Next, we tested the ability of PaeM4 to rescue larvae from infection with P. aeruginosa PAO1 and A19 strains (Fig 9). 500 CFU of each strain were used separately for infection, which corresponds to about 250-times the LD100 (18 h) for PAO1 and 2.5-times the LD100 (18 h) for A19. Pyocins were injected three hours after infection with P. aeruginosa. Larvae infected with the A19 strain were treated with 10 μg each of pyocins S5, PaeM4, L2 and L3. All larvae in the control group not treated by pyocins were dead in 18 hours, as expected. Pyocin S5 treatment rescued all larvae from infection (100% efficacy). PaeM4 treatment rescued 90% of larvae and L2 treatment rescued 75% of larvae. Treatment with pyocin L3 prolonged the survival of the larvae significantly (all dead at 96 h vs 18 h for the control larvae), but the treatment did not rescue the animals as did treatment with the other pyocins (Fig 9A). The results obtained with L2 are somehow surprising because this pyocin was only slightly active in reducing CFU counts in liquid medium and in biofilm experiments. The relatively high activity of this pyocin in the insect model might signify that additional unknown factors may impact the activity of this lectin. These results suggest that the animal model might reflect pharmaceutical activities of pyocins more adequately than in vitro experiments.

Fig 9. Survival of larvae pre-infected with P. aeruginosa PAO1 and A19 and treated therapeutically with pyocins.

G. melonella larvae were infected with 500 CFU of P. aeruginosa A19 or PAO1 and treated with pyocins 3 hours after infection. A–larvae infected with A19 strain and treated with 10 μg of the indicated pyocin. B–larvae infected with PAO1 strain and treated with 10 μg of the indicated pyocin. C–larvae infected with A19 strain and treated with 1 μg of the indicated pyocin. Killing curves were plotted and estimation of differences in survival analyzed by the Kaplan-Meier method using XLSTAT software.

Pyocins PaeM4 and L1 were used in PAO1 larval challenge experiments. In this experiment, neither of two pyocins were able to rescue larvae from infection completely. However, both pyocins significantly extended the survival of the larvae. PaeM4 completely protected all larvae for 24 hours post infection, but all larvae succumbed to infection after 48 hours. L1 protected 50% of larvae for 18 hours, but almost all animals were dead after 24 hours. However, when both pyocins PaeM4 and L1 were used in a mixture, the survival was significantly improved in comparison with either pyocin applied alone: 50% of larvae survived 48 hours post infection and 20% of larvae survived until the end of experiment (Day 5) (Fig 9B).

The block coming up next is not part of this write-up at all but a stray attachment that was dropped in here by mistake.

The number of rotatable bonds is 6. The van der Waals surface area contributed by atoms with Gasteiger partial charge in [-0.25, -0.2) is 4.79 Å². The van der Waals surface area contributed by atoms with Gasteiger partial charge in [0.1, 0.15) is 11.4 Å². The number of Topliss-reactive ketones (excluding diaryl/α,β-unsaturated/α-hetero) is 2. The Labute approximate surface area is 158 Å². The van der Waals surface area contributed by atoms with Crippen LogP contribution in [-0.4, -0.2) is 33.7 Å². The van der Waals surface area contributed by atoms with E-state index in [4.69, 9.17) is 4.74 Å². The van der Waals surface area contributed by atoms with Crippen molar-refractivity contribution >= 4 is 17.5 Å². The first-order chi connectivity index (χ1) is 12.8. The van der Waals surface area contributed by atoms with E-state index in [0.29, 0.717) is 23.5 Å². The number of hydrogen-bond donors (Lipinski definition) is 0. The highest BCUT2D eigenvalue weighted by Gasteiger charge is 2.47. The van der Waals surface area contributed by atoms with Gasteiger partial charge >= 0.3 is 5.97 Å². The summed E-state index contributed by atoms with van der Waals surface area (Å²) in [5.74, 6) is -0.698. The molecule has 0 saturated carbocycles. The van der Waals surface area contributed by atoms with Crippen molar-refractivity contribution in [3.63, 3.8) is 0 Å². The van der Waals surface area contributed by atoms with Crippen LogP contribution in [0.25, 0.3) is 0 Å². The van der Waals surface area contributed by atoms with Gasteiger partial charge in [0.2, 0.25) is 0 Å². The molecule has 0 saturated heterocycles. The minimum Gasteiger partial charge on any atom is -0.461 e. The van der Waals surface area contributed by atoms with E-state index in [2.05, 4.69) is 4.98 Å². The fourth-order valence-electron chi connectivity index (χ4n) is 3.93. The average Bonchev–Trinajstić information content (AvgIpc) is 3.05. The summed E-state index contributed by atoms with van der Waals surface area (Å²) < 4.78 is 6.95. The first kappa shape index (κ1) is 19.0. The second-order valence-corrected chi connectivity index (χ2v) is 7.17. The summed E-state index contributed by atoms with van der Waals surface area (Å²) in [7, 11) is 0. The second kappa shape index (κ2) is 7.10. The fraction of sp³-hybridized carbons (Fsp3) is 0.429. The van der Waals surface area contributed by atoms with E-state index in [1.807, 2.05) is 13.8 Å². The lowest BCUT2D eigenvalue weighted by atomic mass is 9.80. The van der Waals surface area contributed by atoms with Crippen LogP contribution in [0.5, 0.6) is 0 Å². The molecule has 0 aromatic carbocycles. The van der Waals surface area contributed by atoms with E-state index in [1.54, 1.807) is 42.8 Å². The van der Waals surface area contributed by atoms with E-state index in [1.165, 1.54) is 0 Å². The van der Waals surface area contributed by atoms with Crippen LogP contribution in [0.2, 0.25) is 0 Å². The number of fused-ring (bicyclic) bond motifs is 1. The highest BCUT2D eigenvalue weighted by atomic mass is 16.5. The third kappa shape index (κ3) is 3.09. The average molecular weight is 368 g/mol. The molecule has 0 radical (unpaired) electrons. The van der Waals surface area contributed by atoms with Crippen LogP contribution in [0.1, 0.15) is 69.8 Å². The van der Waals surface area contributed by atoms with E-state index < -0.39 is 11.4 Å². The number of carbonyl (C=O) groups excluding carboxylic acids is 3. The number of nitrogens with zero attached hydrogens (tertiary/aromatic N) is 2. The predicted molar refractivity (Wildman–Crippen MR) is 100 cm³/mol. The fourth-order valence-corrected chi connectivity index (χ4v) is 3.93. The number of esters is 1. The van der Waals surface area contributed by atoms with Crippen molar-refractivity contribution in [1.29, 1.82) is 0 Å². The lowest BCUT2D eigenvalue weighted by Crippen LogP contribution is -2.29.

We repeated the larval challenge experiments with tenfold lower doses of pyocins and strain A19. After treatment with 1 μg PaeM4, 40% of larvae survived. At the same low dose, pyocin S5 alone rescued 85% of the larvae, while pyocin L2 did not rescue the larvae but did prolong their survival. Cocktails of pyocins did lead to improved survival, with 95% of larvae protected and alive at 120 hours post exposure when all three pyocins were used (Fig 9C).

In general, the results obtained are very encouraging. The difference in survival rates between the two tested strains of P. aeruginosa, PAO1 and A19, reflects the different virulence of these strains. The extreme sensitivity of wax moth larvae to P. aeruginosa requires complete killing of all bacteria, which is hardly achievable in real life. However, the Galleria mellonella model provides an excellent tool for pre-screening antimicrobial candidates and should help reduce the number of experiments with mammalian species. Relative to screening inhibitory activity in vitro, the larval model may be more closely aligned with the mouse model for P. aeruginosa infection and control, which in turn might be more relevant to how humans may be treated with pyocins in a clinical setting.


Pseudomonas aeruginosa is among the leading causes of mortality from nosocomial infections in the United States and worldwide. We investigated pyocins, natural non-antibiotic antimicrobial proteins produced by certain P. aeruginosa strains and active against other strains of the species, as potential pathogen control agents. We demonstrate that plant-expressed pyocins, like their earlier reported E. coli-produced analogues colicins, can be expressed at high yields in plants and are fully functional. We show that a simple mixture of three pyocins is broadly active against as much as 68% of the tested pathogenic P. aeruginosa isolates. The breadth of activity and potency of pyocins might be further improved by engineering the proteins by swapping their receptor and activity domains. For example, Pyocin S5, which demonstrates high antimicrobial activity, might be made potent against a greater number of strains by exchanging its receptor binding domain by receptor binding domains of other pyocins (for example, S2 or S3) [39]. Importantly, pyocins are effective against biofilm-forming bacteria.

In situations when the microbiology of the infection is monitored and the P. aeruginosa serotype is identified, strain-specific protein antibacterials such as pyocins may provide a useful therapeutic option; in some cases, such an option might be life-saving. Our data confirm and extend these observations with new pyocins produced efficiently in plants, and evaluated singly and as mixtures against pathogen strains grown both planktonically and as biofilms. We propose that plant-produced pyocins should be considered as a viable alternative to antibiotics for the control of pathogenic P. aeruginosa.

Supporting information

S1 Table. P. aeruginosa strains used in the study.

The strains used for pyocins activity study (Fig 4) are listed in the shaded part of the table.


S1 Text. Purification of plant-produced pyocins.


S1 Fig. Determination of pyocin MIC by agar dilution method against Pseudomonas aeruginosa strain A19.


S2 Fig. PaeM4 and PaeM4H liquid culture killing assay.


S3 Fig. L2 and L3 liquid culture killing assay.



The authors thank Dr. Anatoli Giritch for helpful discussions and Dr. Daniel Tusé and Dr. Raimundas Ražanskas for critical reading of the manuscript.